I first discovered Guerilla Toss way back in 2015 when they opened for Mission of Burma in Portsmouth, NH. I hadn't really been able to get into their albums before seeing them live, but their live show hooked me as a fan. Guerilla Toss had this bizarro noisy funk party band dynamic that worked for me. Despite that being seven years ago, and them touring consistently, I hadn't seen them since. So obviously when a Wednesday night in Providence worked out for me, I had to make the trek down.
Muggs Fogarty opened the show. Last year's Eventual Party didn't quite work for me personally. It was a little too pop for my snobby tastes. I recognized it was good, but just not for me. Live is a completely different story. Muggs Fogarty opened her set sitting on the floor and looping vocals over and over to create a soundscape to perform spoken word over. From little singing snippets to beatboxing, the entire backing track was created right there. Oddly compelling stuff. From there most of the performance was Fogarty singing solo over a musical track, but they are a compelling performer live. In particular was a cover of Hole's "Violet" that was partially performed with loops recorded on stage. The grunge classic was completely reimagined as a laid back, near trip hop song. I'm looking forward to checking out what Fogarty does next.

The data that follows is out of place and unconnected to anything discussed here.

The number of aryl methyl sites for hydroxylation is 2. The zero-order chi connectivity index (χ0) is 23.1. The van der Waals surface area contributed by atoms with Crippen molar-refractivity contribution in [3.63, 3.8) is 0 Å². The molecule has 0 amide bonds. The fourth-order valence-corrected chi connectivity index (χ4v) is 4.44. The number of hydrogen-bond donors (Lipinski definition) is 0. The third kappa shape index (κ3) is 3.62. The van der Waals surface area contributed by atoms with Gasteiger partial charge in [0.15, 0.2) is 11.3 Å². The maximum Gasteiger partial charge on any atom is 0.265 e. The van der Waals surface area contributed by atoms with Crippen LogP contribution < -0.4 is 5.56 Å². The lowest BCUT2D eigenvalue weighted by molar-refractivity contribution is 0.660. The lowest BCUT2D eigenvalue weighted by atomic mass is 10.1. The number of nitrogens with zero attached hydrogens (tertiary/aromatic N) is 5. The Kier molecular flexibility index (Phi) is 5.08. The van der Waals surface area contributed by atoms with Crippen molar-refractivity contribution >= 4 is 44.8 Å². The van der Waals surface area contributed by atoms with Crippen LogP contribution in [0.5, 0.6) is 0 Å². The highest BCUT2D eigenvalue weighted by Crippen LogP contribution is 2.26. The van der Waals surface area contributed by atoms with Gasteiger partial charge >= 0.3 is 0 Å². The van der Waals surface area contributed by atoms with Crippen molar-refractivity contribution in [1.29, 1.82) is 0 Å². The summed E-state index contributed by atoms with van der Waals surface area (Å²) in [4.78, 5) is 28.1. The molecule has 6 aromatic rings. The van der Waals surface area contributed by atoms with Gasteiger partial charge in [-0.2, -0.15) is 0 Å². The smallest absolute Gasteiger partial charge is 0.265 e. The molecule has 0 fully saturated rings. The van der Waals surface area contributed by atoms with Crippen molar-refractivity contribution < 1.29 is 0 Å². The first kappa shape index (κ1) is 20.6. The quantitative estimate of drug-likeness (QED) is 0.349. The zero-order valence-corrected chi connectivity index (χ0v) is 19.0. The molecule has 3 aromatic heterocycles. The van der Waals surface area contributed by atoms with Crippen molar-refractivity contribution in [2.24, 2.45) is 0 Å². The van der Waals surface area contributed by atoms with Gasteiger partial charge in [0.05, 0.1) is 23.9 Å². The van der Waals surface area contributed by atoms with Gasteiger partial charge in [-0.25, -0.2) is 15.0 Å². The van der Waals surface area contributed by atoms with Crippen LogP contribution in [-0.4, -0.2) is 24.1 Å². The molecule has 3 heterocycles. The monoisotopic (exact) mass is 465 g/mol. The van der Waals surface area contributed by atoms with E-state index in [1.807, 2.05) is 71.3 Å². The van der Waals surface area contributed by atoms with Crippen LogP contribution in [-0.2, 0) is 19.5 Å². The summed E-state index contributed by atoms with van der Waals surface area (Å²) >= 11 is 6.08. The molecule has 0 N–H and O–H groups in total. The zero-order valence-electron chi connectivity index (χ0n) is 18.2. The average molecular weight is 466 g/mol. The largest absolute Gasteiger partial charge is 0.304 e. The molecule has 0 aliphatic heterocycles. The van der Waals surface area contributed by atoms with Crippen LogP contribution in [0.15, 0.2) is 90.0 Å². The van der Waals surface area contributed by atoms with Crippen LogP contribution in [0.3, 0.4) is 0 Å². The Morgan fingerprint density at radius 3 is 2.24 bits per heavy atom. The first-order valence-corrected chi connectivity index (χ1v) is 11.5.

The Columbus Theater seemed like an odd venue for Guerilla Toss. It's a seated theater, and I have always thought of Guerilla Toss as a standing band. The band agreed and encouraged the crowd to stand up for their performance, which the majority of the crowd agreed to. I can't imagine seeing them while in a chair, as the energy they put out with their music needs to be matched. As their sound has evolved to a more dance friendly sound, their live shows are still a wild celebration of life and music. Songs like "Betty Dreams of Green Men" and "I Got Spirit" were fabulous live. Vocalist Kassie Karlson might not throw herself around the stage quite like she did back in 2015, but that doesn't mean the performance is any less energetic. Guerilla Toss make the kind of music it's impossible to sit still during, but is impossible to truly dance to. The audience just did something resembling a dance, which was perfect. Closing with a futuristic disco reimagining of The Velvet Underground's "All Tomorrow's Parties," Guerilla Toss cemented themselves as the house band of the apocalypse, if the apocalypse ends up being something to celebrate.